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DIGGING DEEPER: Examining Tucson’s ties to 9/11 terrorists

TUCSON – It has now been 18 years since the September 11 terror attacks, and many people might not realize the Tucson connections to that fateful day.

As the city and the world were coming to grips with the tragedy, we soon began to uncover how deep the terrorist’s ties were to our community.

Many of those connections were spelled out in the 9/11 Commission Report detailing the facts and circumstances surrounding the attacks that claimed nearly 3,000 lives.

Hani Hanjour is the hijacker who flew one of the planes that killed all 64 passengers and then an additional 125 people.

He attended the University of Arizona in 1991.

Now-retired Tucson Police Detective Benjamin Jimenez interviewed Hanjour as a possible lead.

“There was a murder that occurred in 1990 in Tucson at one of the local Mosques in town by the university where Iman Rashad Kalifa was murdered,” Jimenez said.

On September 11, 2001, the FBI interviewed Jimenez and Detective Karen Wright, who had worked the Kahlifa murder 11 years prior.

“We found out that it was Hanjour who flew the plane in the Pentagon. Bells kind of rang, oh yes we did speak to him. He was young. He was 18 maybe back in 1990, and said he was a student,” Jimenez said.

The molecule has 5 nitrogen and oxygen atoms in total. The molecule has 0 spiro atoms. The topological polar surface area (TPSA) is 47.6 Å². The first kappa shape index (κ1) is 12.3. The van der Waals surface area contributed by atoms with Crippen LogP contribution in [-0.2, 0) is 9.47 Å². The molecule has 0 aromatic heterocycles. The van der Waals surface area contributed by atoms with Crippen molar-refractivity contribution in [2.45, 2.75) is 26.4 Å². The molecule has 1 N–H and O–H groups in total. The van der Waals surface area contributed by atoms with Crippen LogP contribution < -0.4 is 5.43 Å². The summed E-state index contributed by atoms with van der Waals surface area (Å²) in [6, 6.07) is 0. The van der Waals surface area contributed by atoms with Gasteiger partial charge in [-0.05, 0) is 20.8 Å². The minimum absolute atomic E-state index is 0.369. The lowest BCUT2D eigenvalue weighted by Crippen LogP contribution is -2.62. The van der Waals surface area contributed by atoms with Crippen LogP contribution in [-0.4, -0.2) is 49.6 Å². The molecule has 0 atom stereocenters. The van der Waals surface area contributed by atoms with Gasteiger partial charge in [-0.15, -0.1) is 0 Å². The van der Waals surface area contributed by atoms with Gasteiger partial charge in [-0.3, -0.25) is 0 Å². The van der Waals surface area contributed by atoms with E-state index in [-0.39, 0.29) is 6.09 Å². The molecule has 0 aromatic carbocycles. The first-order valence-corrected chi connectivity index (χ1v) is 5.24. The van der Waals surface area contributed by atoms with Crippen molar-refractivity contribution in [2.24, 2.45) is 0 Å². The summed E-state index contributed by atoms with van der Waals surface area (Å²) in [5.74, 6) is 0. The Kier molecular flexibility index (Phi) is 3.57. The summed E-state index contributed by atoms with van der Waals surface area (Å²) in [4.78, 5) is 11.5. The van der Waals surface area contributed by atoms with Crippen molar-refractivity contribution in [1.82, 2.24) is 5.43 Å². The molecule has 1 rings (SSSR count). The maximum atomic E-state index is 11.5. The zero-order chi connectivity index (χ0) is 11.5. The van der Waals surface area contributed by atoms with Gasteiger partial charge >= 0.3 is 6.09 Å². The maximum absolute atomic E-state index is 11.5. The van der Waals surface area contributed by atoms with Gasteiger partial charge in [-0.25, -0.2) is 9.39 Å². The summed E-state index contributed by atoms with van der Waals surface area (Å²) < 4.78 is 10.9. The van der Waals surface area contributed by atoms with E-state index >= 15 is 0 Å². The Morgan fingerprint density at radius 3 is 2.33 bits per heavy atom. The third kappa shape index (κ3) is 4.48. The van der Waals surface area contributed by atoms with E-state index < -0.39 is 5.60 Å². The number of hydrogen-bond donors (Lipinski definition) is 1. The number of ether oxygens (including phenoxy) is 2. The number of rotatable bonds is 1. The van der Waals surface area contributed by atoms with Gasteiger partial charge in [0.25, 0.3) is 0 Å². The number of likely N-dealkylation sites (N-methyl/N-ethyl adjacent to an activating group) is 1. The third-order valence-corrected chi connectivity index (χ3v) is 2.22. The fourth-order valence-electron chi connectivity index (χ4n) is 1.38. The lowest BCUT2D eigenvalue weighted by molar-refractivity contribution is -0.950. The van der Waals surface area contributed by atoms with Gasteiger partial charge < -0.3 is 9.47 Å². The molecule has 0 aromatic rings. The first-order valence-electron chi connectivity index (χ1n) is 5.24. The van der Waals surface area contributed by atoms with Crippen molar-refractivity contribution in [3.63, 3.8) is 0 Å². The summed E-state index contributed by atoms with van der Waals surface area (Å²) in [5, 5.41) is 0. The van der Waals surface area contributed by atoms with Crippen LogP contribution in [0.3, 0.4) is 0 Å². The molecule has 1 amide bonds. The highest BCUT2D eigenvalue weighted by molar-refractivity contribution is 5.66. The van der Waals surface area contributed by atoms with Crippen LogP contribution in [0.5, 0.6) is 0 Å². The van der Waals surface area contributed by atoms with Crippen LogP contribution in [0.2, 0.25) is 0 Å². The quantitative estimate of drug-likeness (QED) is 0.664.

They were in disbelief.

“We were all shocked in a lot of ways that this happened and that we had a suspect that was actually was here in town,” Jimenez told News 4 Tucson.

Hanjour also lived in Mesa, and took flight training in Scottsdale.

He was killed in the attack.

According to the 9/11 Commission Report, Hanjour wasn’t the only Tucson tie to the 9/11 attacks.

Mubarak Al Duri was a native of Iraq. He lived in Tucson in the late 1980s.

According to investigators, he obtained weapons of mass destruction for Osama Bin Laden.

He is now reported to be in hiding in the Middle East.

Mohammad Bayazid was born in Syria. He lived in Tucson and studied at the U of A in 1982.

According to federal investigators, he was an arms dealer and co-founder, and trainer for Al-Qaida.

The FBI interviewed him following the attacks, but he was never charged.

Wadi El-Hage was believed to be Osama Bin Laden’s top aide and personal assistant.

Investigators said evidence showed he helped a man who was conducting surveillance on Rashad Khalifa, the case Jimenez and Wright worked on.

Khalifa was assassinated in Tucson in 1990 at a Mosque near the University of Arizona campus.

El-Hage worked for the City of Tucson Parks and Recreation Department for six months in 1988.

In 1993, he reportedly bought a T-39 aircraft from a businessman who purchased a fleet of them from the boneyard at Davis-Monthan.

Investigators say El-Hage retrofitted that plane in a Tucson hangar, flew it to Sudan, and handed the keys to Osama Bin Laden.

“It would seem very unusual that Osama Bin Laden had ties to Tucson through somebody that worked here,” Jimenez said.

In 1998, El Hage was convicted in the bombings of American Embassies in Kenya and Tanzania.

He is now back in Arizona serving a life prison sentence in Florence.

Eighteen years after the 9/11 attacks the question remains: are we really safer?

“I believe in a lot of ways we are but I believe in a lot of ways we don’t know.  And there are things the government can’t reveal to us when it comes to terrorism they have to do their job.” Jimenez said.

Paul Birmingham

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